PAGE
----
I’m anticipating a readership among Kenyan children. I would like to conduct book readings in schools because a lot of time in our Kenyan education system we focus so much on the academic aspect of reading and so we have all these set books and all that. I’m trying to see if it’s possible to encourage more leisurely reading in schools. I’m not saying academic reading is wrong but I’m saying that when we encourage more leisurely reading it generates more interest. When you are dealing with young minds it’s easier to introduce something to them.

Would you like to tell us about your other writing?

My other strongest genre is nonfiction; I’m an essayist and like writing opinion pieces and stuff like that. I never expected that my first book to be published would be a children’s book; I always thought it would be adult fiction or maybe nonfiction. But you never know what life has for you. I am comfortable writing for children but at the same time I am comfortable writing essays that are adult-focused and oriented.

Tell us about your publisher

Bright Lights Books which is my publisher are on Instagram and as I was scrolling I came across them one day and I checked their website. They were making a callout for African writers who were dealing in children’s books. I submitted my draft to the email address they had and they are quite efficient in getting back if they are interested in your work. They are Nigerian but based in London, UK.

How would we in Kenya access the book when it comes out?

We had to think of distribution in the major African markets like Nigeria, South Africa, and Kenya. I am hoping that when the book is available there will be a way they can be gotten. Currently, they can be ordered on Amazon (Click here)

You aren’t a writer but also the curator of the Heroe Book Fair which will be running in Mombasa in May. Could you tell us a little about this festival?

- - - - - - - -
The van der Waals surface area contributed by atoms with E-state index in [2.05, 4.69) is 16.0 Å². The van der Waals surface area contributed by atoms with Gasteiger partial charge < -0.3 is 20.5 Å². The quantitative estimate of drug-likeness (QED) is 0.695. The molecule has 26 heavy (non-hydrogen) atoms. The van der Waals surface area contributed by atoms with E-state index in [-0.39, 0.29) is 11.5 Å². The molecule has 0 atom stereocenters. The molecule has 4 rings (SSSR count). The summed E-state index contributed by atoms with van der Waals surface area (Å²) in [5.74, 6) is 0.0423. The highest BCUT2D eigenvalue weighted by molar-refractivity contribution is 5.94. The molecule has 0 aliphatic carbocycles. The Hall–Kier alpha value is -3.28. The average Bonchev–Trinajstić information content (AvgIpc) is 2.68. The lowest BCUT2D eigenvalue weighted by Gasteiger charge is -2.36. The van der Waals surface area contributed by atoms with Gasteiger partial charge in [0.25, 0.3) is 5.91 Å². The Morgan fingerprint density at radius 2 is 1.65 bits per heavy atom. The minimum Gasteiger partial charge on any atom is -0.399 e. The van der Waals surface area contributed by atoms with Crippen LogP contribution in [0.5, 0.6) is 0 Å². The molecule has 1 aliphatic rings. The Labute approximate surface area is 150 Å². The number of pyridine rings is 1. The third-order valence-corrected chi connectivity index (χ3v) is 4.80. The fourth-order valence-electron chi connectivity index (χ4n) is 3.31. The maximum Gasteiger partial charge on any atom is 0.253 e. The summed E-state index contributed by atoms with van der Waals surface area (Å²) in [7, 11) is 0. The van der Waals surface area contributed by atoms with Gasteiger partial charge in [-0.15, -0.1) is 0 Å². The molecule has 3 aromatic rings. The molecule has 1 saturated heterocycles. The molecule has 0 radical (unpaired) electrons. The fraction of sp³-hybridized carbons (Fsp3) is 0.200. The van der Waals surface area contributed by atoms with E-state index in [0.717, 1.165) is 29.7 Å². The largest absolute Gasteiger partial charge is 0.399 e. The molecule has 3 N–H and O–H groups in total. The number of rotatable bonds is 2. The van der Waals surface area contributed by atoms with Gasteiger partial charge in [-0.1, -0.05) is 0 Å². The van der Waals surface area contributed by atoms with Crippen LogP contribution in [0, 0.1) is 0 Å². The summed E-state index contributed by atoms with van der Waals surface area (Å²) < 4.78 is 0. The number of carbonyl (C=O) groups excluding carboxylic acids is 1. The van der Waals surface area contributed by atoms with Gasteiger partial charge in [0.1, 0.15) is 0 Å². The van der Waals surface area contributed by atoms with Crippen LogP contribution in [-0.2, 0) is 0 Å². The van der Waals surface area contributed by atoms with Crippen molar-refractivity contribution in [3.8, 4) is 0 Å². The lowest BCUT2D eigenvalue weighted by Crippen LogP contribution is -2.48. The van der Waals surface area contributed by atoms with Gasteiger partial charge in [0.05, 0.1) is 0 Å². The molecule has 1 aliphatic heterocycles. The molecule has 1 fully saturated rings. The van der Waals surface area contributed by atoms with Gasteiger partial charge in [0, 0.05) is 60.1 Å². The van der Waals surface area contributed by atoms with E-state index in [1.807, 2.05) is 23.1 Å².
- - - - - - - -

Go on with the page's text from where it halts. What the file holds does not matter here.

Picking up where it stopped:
Heroe Book Fair is a Pan African literary event bringing together Anglophone, Francophone, and German-speaking writers, publishers, and literary enthusiasts from Kenya, the rest of Africa, and the Black diaspora. When I conceived that idea for the Heroe Book Fair I was living in Nakuru and was trying to create a scenario where people instead of going to Nairobi could go to a different Kenyan town and experience a literary landscape. I started planning for the first event in November 2019 and by March 2020 we got our first Covid case in Kenya and of course that halted all the plans. For a while, I was lost and didn’t know if I would do this.

I teach French and was in communication with the French embassy and asked them for their opinion in September 2020. I was thinking of doing the event at the Alliance Française in Nairobi and they offered me their Mombasa option and I jumped at the offer.

How was the first edition of the festival?

The first edition happened in March last year and it was tricky as that was the time we were getting a number of restrictions on who were to attend. 90% of participants were online. We had Scholastique Mukasonga and Salma Abdulatif Salumi who gave the keynote addresses as well Hassan Ghedi Santur, TJ Benson, Max Lobe among many others.

The keynote speaker for 2022 which will be happening at the Close the Gap Hub is a Zimbabwean lawyer and author Petina Gappah. It shall also be live-streamed on Instagram for those who cannot make it physically.

Please tell us a bit about Mombasa writing

Mombasa is quite diverse when it comes to writers. You have the writers who are doing self-help and motivational books, you have others who are doing poetry in Swahili, you have others writing strictly in Swahili, and others in English. The most interesting thing about Mombasa is that they are resilient; if they can’t be published traditionally, they take the step and self-publish.

Every time I am planning Heroe Book Fair and I am dealing with the Mombasa literary scene I discover new writers all the time. Someone will come and say they have a self-published book and I think this is very resilient on their part.

Some of the writers to look out for are Khadija Abdalla Bajaber with The House of Rust, Lubnah Abdulhalim, Hassan Kassim, Omar Kipulanga, Mohammed Otieno, Fatma Shafii, and so many other writers.

Listen to the podcast interview by clicking here or here;